With regards to the question of whether the guvmint should be in the business of drumming up business for car companies, well, the guvmint is a pretty big shareholder in those companies at the moment.

I think the environmental angle is pure marketing, as the net effect is probably not significant, especially since there's no way of knowing whether the program will result in a net fewer gallons guzzled (if you drive more because your car is cheaper to fuel, you're not reducing emissions). And, as long as we're supporting an industry, I'd have preferred the program to provide an incentive for US companies or at least cars built in the US.

Overall I think the net effect is not worth the paperwork involved.

Posts: 5277 | Registered: Mar 2005  |  IP: Logged | Report this post to a Moderator
G2
unregistered


 - posted            Edit/Delete Post   Reply With Quote 
quote:
Originally posted by Pyrtolin:
quote:
Originally posted by Dave at Work:
The second is how much of this recent boom in business is due to people timeshifting their next automobile purchase? How many people decided to buy a vehicle now instead of 6 months or a year from now to take advantage of the CARS program? If that number is significant, will that translate into reduced car sales at some point in the future? In short how many car sales were actually generated that would not have happened within the next year or two anyways?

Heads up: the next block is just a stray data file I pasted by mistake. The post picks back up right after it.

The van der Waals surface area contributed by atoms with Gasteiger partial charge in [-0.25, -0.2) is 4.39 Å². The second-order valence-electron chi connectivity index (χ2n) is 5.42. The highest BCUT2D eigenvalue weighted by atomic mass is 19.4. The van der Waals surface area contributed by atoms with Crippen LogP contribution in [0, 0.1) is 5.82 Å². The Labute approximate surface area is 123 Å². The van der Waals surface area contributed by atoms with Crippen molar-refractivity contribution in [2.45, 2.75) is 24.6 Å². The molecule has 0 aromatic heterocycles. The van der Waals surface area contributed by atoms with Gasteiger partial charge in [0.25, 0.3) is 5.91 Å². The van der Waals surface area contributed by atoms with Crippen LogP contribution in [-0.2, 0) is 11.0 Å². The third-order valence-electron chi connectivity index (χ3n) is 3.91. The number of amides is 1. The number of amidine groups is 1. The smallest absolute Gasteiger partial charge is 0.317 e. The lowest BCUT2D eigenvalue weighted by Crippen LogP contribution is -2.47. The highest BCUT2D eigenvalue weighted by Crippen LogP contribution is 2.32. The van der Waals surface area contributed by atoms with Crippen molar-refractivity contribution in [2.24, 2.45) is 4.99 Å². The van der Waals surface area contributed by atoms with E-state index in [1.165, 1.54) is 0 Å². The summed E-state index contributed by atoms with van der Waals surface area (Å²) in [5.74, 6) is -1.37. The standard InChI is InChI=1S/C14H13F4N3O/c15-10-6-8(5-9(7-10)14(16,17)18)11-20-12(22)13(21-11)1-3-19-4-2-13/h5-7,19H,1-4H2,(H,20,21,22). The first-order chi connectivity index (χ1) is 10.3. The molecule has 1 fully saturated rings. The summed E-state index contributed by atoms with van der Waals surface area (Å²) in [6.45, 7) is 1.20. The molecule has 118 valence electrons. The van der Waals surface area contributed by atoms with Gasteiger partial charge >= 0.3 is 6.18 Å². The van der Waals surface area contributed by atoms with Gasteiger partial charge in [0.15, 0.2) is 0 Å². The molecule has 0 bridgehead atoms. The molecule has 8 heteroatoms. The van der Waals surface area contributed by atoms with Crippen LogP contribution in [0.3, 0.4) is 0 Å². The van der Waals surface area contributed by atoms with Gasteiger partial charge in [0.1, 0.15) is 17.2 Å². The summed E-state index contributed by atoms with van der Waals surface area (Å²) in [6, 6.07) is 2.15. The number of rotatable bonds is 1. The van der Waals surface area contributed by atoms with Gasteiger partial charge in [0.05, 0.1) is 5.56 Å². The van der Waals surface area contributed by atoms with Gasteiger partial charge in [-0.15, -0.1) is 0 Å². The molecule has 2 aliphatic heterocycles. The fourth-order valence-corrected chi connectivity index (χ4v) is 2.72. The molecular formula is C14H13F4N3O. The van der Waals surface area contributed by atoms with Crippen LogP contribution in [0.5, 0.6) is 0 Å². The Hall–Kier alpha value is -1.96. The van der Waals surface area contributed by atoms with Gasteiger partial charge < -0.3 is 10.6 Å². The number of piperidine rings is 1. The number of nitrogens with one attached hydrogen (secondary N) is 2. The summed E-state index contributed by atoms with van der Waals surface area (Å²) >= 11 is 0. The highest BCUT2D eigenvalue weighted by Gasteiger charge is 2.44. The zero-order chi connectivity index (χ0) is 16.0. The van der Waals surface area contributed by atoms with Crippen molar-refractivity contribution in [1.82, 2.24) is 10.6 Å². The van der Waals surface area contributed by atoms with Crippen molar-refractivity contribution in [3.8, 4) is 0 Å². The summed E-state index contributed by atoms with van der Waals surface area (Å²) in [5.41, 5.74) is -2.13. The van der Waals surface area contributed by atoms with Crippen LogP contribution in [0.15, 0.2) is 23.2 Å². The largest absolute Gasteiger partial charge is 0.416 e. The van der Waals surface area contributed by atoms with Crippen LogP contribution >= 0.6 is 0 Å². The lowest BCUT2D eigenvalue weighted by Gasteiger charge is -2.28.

Which is countered by the question that since production is being stepped up again and people are making more money, how many car (and other) purchases that would not have happened at all will now happen because more people are making money and thus can spend it on such things? Also how many people, due to savings on fuel will now be more able to make other purchases and put money in the pockets of other workers?